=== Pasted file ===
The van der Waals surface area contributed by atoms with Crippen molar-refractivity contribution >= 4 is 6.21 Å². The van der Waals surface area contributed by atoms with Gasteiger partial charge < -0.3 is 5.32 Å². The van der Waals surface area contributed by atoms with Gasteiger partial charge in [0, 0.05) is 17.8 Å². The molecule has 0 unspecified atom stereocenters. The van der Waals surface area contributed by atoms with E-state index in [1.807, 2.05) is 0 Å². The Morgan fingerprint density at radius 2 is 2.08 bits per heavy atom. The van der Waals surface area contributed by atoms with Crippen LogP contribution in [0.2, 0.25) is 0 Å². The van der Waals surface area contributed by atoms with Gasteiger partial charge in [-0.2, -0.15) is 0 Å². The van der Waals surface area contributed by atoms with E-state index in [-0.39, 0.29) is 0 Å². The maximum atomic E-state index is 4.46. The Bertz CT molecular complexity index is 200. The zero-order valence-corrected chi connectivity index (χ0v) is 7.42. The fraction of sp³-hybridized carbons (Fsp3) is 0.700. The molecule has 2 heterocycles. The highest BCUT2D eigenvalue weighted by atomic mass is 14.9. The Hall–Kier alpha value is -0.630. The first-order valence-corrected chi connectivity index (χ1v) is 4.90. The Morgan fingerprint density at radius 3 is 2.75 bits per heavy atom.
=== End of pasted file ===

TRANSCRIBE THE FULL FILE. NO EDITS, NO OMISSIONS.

The van der Waals surface area contributed by atoms with Crippen molar-refractivity contribution >= 4 is 6.21 Å². The van der Waals surface area contributed by atoms with Gasteiger partial charge < -0.3 is 5.32 Å². The van der Waals surface area contributed by atoms with Gasteiger partial charge in [0, 0.05) is 17.8 Å². The molecule has 0 unspecified atom stereocenters. The van der Waals surface area contributed by atoms with E-state index in [1.807, 2.05) is 0 Å². The Morgan fingerprint density at radius 2 is 2.08 bits per heavy atom. The van der Waals surface area contributed by atoms with Crippen LogP contribution in [0.2, 0.25) is 0 Å². The van der Waals surface area contributed by atoms with Gasteiger partial charge in [-0.2, -0.15) is 0 Å². The van der Waals surface area contributed by atoms with E-state index in [-0.39, 0.29) is 0 Å². The maximum atomic E-state index is 4.46. The Bertz CT molecular complexity index is 200. The zero-order valence-corrected chi connectivity index (χ0v) is 7.42. The fraction of sp³-hybridized carbons (Fsp3) is 0.700. The molecule has 2 heterocycles. The highest BCUT2D eigenvalue weighted by atomic mass is 14.9. The Hall–Kier alpha value is -0.630. The first-order valence-corrected chi connectivity index (χ1v) is 4.90. The Morgan fingerprint density at radius 3 is 2.75 bits per heavy atom.